Medtronic Inc. (NYSE:MDT) is a global medical technology company focusing on producing a broad set of medical products.
- Seven Year Revenue Growth Rate: 7.0%
- Seven Year EPS Growth Rate: 12.6%
- Seven Year Dividend Growth Rate: 16.1%
- Current Dividend Yield: 2.41%
- Balance Sheet Strength: Moderately Strong
Founded in 1949, Medtronic is a medical technology company focusing on alleviating pain, restoring health and extending life for people all over the world. With over 45,000 employees and a market capitalization of over $40 billion, Medtronic is the world’s largest independent medical technology company.
Approximately 45% percent of company revenue comes from outside of the United States, and this percentage is growing. The company markets its products in over 120 countries.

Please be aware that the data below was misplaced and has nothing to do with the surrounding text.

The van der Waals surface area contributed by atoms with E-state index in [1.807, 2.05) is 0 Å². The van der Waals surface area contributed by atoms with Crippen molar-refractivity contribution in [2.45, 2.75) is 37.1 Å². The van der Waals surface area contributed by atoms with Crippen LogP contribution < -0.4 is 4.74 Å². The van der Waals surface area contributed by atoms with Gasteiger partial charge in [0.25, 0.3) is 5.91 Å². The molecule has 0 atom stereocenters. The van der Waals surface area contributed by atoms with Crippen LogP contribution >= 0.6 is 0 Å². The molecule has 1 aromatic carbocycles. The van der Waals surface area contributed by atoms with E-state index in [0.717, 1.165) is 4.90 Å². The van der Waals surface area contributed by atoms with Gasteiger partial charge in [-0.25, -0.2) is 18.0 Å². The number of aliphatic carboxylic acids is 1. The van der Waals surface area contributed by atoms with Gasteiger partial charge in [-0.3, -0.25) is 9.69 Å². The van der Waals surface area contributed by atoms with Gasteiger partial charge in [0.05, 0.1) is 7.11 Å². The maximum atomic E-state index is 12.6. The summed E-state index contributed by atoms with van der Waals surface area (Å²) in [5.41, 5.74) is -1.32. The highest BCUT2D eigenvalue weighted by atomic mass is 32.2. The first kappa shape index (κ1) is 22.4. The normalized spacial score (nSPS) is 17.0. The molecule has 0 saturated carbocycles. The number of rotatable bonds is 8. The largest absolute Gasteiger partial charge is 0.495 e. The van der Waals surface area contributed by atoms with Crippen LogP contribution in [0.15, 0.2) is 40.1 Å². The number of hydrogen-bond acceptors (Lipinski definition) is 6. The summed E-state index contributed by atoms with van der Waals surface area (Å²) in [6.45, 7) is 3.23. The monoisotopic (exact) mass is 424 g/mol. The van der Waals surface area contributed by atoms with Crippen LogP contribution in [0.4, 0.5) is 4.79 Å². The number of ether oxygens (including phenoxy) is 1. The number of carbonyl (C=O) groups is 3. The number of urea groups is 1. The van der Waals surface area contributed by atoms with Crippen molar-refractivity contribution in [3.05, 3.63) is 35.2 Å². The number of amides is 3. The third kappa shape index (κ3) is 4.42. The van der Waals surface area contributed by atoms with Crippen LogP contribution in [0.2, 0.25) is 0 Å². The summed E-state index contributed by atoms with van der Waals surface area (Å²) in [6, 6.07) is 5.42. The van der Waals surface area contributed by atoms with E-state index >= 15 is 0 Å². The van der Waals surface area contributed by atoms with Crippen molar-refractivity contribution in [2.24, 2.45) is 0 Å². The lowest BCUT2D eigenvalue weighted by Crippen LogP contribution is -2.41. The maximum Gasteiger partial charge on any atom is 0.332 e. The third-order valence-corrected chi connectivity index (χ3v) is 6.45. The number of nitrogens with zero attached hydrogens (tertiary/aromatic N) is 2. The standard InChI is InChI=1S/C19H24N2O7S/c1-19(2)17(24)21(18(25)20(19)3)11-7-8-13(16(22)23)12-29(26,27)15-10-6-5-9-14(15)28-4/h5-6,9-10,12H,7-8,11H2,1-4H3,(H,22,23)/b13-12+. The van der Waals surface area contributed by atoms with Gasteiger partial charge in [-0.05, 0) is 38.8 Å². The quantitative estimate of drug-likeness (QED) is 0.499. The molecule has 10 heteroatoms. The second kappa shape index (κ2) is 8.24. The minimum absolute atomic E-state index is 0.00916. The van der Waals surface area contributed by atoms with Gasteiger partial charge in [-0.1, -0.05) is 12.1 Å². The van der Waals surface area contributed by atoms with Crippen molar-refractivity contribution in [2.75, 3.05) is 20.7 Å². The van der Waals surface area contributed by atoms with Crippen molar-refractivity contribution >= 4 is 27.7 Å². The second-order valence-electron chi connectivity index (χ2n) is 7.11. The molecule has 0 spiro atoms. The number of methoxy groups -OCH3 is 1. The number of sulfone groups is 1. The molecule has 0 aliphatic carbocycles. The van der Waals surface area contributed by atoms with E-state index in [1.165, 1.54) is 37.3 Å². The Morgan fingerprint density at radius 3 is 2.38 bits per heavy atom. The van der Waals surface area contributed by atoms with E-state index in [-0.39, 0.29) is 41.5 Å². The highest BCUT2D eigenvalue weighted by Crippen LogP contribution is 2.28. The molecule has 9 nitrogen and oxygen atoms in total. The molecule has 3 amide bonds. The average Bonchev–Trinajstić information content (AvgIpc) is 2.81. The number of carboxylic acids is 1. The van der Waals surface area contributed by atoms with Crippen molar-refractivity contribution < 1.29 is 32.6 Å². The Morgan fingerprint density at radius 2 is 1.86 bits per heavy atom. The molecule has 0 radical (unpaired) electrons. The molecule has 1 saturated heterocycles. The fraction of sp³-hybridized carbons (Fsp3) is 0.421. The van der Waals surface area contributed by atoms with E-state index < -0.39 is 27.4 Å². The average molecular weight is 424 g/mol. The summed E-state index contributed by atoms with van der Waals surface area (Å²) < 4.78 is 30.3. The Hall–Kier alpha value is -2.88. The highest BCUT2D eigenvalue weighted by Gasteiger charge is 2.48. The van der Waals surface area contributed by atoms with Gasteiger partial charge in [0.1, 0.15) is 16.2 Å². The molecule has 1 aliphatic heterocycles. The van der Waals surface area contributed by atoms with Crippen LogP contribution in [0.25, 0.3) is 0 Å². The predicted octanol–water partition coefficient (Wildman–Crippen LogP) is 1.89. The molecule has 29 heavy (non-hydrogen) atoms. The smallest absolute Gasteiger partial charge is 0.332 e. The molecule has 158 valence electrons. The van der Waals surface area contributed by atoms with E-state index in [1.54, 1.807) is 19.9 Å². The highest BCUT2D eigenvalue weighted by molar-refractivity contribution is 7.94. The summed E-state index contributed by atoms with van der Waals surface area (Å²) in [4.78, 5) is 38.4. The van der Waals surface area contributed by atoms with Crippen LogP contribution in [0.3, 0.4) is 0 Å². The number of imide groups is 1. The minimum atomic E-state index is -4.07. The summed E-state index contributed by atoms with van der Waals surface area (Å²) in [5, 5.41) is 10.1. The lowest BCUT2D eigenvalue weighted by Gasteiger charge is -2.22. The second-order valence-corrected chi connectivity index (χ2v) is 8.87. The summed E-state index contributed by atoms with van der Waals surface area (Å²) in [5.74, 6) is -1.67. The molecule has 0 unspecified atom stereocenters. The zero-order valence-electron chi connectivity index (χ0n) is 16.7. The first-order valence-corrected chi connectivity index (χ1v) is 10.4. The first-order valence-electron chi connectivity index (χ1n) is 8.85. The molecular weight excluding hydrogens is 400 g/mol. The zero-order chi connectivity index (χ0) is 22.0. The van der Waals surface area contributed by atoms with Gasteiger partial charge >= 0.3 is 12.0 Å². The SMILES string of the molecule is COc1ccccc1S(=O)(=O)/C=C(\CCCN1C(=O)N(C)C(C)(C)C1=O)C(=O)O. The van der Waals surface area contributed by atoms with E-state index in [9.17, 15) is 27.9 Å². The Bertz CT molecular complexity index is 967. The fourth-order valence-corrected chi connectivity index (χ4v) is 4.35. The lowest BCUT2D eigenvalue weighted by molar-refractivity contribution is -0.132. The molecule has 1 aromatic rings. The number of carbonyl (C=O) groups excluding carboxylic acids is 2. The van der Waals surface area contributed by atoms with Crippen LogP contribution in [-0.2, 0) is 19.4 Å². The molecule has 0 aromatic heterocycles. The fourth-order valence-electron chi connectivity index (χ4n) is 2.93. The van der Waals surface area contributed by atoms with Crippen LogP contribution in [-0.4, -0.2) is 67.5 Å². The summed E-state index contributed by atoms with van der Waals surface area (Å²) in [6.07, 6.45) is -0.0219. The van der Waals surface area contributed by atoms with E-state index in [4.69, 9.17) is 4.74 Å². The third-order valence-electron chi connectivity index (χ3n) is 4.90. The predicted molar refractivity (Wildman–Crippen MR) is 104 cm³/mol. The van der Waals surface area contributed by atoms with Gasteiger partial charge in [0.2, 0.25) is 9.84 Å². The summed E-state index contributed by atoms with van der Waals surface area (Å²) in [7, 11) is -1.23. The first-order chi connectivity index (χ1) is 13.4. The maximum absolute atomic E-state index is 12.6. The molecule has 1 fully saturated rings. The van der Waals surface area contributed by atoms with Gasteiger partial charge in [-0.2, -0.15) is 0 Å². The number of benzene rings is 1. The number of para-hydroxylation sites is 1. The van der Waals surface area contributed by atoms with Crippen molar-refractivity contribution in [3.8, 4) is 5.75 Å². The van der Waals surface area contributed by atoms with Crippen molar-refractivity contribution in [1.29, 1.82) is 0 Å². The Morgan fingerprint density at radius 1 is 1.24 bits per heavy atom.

The company is divided into two primary groups.
Cardiac and Vascular Group
Medtronic’s core area of expertise has long been the heart and related systems, and slightly more than 50% of total company sales come from this group. The two operating areas are Cardiac Rhythm and Cardiovascular:
Cardiac Rhythm Disease Management
This segment accounts for 31% of total company sales. Products in this segment include pacemakers, implantable defibrillators, leads and delivery systems, ablation products, electrophysiology catheters, and other products.
This segment accounts for 21% of total company sales. Products include coronary stents, delivery systems, heart valve replacement systems, and more.
Restorative Therapies Group
Medtronic has been growing products for ailments unrelated to the heart since the 1990s, and now they collectively represent nearly 50% of company sales.
This segment accounts for 20% of total company sales. Products in this segment include thoracolumbar, cervical, neuromonitoring, surgical access and more.
This segment accounts for 11% of total company sales. Products include implantable systems for treatment of chronic pain, movement disorders, bladder problems and other conditions.